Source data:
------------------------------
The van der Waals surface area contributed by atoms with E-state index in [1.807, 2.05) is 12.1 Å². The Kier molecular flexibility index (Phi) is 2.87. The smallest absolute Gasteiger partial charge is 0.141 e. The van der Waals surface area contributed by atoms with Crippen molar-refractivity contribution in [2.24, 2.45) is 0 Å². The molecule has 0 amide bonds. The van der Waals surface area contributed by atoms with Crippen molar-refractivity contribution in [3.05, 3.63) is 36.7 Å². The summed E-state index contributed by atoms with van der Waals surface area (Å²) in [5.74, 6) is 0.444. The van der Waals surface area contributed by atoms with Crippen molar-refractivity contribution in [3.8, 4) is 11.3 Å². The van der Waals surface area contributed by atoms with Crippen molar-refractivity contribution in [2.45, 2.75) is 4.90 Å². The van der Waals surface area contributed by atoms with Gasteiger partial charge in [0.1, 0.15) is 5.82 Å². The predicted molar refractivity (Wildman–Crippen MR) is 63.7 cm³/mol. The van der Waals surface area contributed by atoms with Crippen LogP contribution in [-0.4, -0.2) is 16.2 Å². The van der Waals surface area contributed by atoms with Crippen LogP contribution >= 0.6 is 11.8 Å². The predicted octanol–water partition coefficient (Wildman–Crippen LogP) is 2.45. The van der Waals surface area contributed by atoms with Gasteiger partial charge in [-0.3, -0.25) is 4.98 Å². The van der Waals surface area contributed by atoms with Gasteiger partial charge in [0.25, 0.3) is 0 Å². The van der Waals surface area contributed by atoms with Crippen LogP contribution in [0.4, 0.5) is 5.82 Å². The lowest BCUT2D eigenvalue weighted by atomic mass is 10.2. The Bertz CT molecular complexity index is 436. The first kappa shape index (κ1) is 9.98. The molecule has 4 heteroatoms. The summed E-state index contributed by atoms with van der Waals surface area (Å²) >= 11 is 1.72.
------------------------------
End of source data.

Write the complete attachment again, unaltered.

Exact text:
The van der Waals surface area contributed by atoms with E-state index in [1.807, 2.05) is 12.1 Å². The Kier molecular flexibility index (Phi) is 2.87. The smallest absolute Gasteiger partial charge is 0.141 e. The van der Waals surface area contributed by atoms with Crippen molar-refractivity contribution in [2.24, 2.45) is 0 Å². The molecule has 0 amide bonds. The van der Waals surface area contributed by atoms with Crippen molar-refractivity contribution in [3.05, 3.63) is 36.7 Å². The summed E-state index contributed by atoms with van der Waals surface area (Å²) in [5.74, 6) is 0.444. The van der Waals surface area contributed by atoms with Crippen molar-refractivity contribution in [3.8, 4) is 11.3 Å². The van der Waals surface area contributed by atoms with Crippen molar-refractivity contribution in [2.45, 2.75) is 4.90 Å². The van der Waals surface area contributed by atoms with Gasteiger partial charge in [0.1, 0.15) is 5.82 Å². The predicted molar refractivity (Wildman–Crippen MR) is 63.7 cm³/mol. The van der Waals surface area contributed by atoms with Crippen LogP contribution in [-0.4, -0.2) is 16.2 Å². The van der Waals surface area contributed by atoms with Crippen LogP contribution >= 0.6 is 11.8 Å². The predicted octanol–water partition coefficient (Wildman–Crippen LogP) is 2.45. The van der Waals surface area contributed by atoms with Gasteiger partial charge in [-0.3, -0.25) is 4.98 Å². The van der Waals surface area contributed by atoms with Gasteiger partial charge in [0.25, 0.3) is 0 Å². The van der Waals surface area contributed by atoms with Crippen LogP contribution in [0.4, 0.5) is 5.82 Å². The lowest BCUT2D eigenvalue weighted by atomic mass is 10.2. The Bertz CT molecular complexity index is 436. The first kappa shape index (κ1) is 9.98. The molecule has 4 heteroatoms. The summed E-state index contributed by atoms with van der Waals surface area (Å²) >= 11 is 1.72.